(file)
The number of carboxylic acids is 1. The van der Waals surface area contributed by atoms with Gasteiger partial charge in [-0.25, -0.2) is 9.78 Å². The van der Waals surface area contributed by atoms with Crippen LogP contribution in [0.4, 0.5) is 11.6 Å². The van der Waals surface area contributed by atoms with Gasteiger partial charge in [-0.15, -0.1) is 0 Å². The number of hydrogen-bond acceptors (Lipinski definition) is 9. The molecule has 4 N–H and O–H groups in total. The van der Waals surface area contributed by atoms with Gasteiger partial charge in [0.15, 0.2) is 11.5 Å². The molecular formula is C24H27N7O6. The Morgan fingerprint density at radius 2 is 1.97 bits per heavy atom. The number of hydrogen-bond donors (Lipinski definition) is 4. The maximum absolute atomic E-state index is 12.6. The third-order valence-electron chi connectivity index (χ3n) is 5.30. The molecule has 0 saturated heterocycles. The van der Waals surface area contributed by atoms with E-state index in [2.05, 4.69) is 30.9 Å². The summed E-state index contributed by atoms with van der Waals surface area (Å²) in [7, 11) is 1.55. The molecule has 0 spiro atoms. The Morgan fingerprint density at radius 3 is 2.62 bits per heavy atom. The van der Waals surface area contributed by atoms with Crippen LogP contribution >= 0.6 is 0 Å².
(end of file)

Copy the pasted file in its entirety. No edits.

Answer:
The number of carboxylic acids is 1. The van der Waals surface area contributed by atoms with Gasteiger partial charge in [-0.25, -0.2) is 9.78 Å². The van der Waals surface area contributed by atoms with Crippen LogP contribution in [0.4, 0.5) is 11.6 Å². The van der Waals surface area contributed by atoms with Gasteiger partial charge in [-0.15, -0.1) is 0 Å². The number of hydrogen-bond acceptors (Lipinski definition) is 9. The molecule has 4 N–H and O–H groups in total. The van der Waals surface area contributed by atoms with Gasteiger partial charge in [0.15, 0.2) is 11.5 Å². The molecular formula is C24H27N7O6. The Morgan fingerprint density at radius 2 is 1.97 bits per heavy atom. The number of hydrogen-bond donors (Lipinski definition) is 4. The maximum absolute atomic E-state index is 12.6. The third-order valence-electron chi connectivity index (χ3n) is 5.30. The molecule has 0 saturated heterocycles. The van der Waals surface area contributed by atoms with E-state index in [2.05, 4.69) is 30.9 Å². The summed E-state index contributed by atoms with van der Waals surface area (Å²) in [7, 11) is 1.55. The molecule has 0 spiro atoms. The Morgan fingerprint density at radius 3 is 2.62 bits per heavy atom. The van der Waals surface area contributed by atoms with Crippen LogP contribution >= 0.6 is 0 Å².